Creativity isn’t a trait unique to those who pursue the arts. Educators say it’s a way of thinking that leads to imaginative and unique solutions to all types of real-world problems.
Creativity is a vast and complex concept that is difficult to understand or pin down. One minute there’s a blank page and then next an idea appears. What happened in between?
Some assume the process of creativity is a binary personality trait reserved for “creative types”, but this understanding causes problems said Dan Griffiths, Nord Anglia Education’s STEAM & MIT Programme Manager.
“It implies so few of us are creative,” Mr Griffiths said.
“We see this in traditional views of subjects — creative minds belong in the arts, right?”
Mr Griffiths said anyone can be creative and that developing creative ways of thinking are what have contributed to advancements in every known field, including mathematics and science.
“Using creativity to find alternative approaches to problems leads to discoveries that the same old well-trodden paths don’t uncover,” Mr Griffiths said.
Developing creativity is also a fundamental skill young people need to succeed in the workplace now and in the future, especially in a world where many of the jobs of tomorrow do not currently exist.
“We may not be able to predict the job market, but the ability to think differently when approaching problems or generating ideas will prepare students for any career,” Mr Griffiths said.
While creativity can be developed in all subject areas, one of the ways it is being taught at ICS and sister NAE schools is through each school’s approach to STEAM.
Mr Griffiths said the interconnectedness of science, technology, engineering (what we call design and technology in schools), arts and maths, together with applying learning to real-world problems, is challenging and empowering students to come up with creative solutions. This approach pushes students to identify a problem, figure out how to solve it and come up with a range of answers.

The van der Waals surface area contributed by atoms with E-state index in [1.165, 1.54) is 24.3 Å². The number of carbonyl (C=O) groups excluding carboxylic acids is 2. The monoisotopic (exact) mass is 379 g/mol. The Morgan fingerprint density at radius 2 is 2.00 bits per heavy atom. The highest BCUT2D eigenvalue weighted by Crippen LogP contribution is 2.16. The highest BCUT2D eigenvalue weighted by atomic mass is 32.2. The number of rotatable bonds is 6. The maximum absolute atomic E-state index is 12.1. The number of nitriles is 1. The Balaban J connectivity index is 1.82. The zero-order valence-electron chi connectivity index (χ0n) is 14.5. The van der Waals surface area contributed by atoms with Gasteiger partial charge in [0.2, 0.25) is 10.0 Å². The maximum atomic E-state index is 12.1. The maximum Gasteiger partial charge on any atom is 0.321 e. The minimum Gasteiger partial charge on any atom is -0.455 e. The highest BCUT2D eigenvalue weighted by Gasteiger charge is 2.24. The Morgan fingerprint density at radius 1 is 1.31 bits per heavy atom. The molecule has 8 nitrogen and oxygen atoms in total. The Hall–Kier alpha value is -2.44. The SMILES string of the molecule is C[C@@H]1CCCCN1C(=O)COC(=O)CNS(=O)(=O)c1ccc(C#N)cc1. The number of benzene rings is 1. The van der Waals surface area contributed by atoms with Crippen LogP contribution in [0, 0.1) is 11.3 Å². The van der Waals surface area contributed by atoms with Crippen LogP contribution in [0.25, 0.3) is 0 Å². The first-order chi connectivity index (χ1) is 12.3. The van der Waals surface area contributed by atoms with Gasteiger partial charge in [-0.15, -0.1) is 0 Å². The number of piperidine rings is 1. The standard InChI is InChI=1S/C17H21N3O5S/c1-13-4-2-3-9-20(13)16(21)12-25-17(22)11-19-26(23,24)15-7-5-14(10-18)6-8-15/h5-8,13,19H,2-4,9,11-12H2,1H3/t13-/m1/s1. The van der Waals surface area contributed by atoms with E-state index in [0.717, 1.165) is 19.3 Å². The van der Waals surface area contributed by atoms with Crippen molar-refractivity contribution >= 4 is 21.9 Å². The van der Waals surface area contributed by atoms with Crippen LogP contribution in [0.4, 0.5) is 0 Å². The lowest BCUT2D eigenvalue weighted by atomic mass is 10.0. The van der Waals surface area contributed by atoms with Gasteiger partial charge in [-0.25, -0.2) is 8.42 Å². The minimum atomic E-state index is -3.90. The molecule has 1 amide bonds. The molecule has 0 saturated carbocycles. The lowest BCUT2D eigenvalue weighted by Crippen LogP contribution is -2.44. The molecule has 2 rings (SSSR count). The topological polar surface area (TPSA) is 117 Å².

“Our pedagogical approach is an important mechanism to fostering creativity,” Mr Griffiths said.
“Students utilise a broad range of knowledge and skills to tackle problems that don’t necessarily have a single answer.”
To enhance student learning, NAE has a collaboration with the Massachusetts Institute of Technology enabling students to explore STEAM by leveraging the university’s cutting-edge research and teaching. This exposes students to a unique university-inspired model of learning. The MIT Challenges, a set of activities assigned to students at the beginning of each academic year, take as inspiration the research of MIT professors working on real-world problems that students can help solve.
Later this month students across NAE schools will take part in STEAM@MIT, an annual week-long event held at the university, immersing students in the MIT culture of mind and hand problem-solving.
During the visit students meet MIT scientists, build models and experiment in specifically designed workshops, as well as learn about recent discoveries that are expected to shape their future. Themes during the visit include everything from robotics, to bioengineering and coding.
Mr Griffiths works closely with MIT to develop the event’s programme, which he said is always action-packed and exciting.
“One time, our students learnt about innovative twin fuselage planes being designed by MIT for the future of air transport. They did their own tests in the Wright Brothers wind tunnel,” Mr Griffiths said.
“Students also studied food computers, technology which enables people to home-grow their own food indoors under computer-controlled conditions.”
Like last year’s STEAM@MIT event, the entire week has been designed to encourage students across NAE’s schools to come up with creative solutions to challenges, Mr Griffiths said.
“Creativity is an invaluable tool for students to have at their disposal and we need to nurture it as best we can,” Mr Griffiths said.
“What we have come to realise is that the future requires all of us to be creative types.”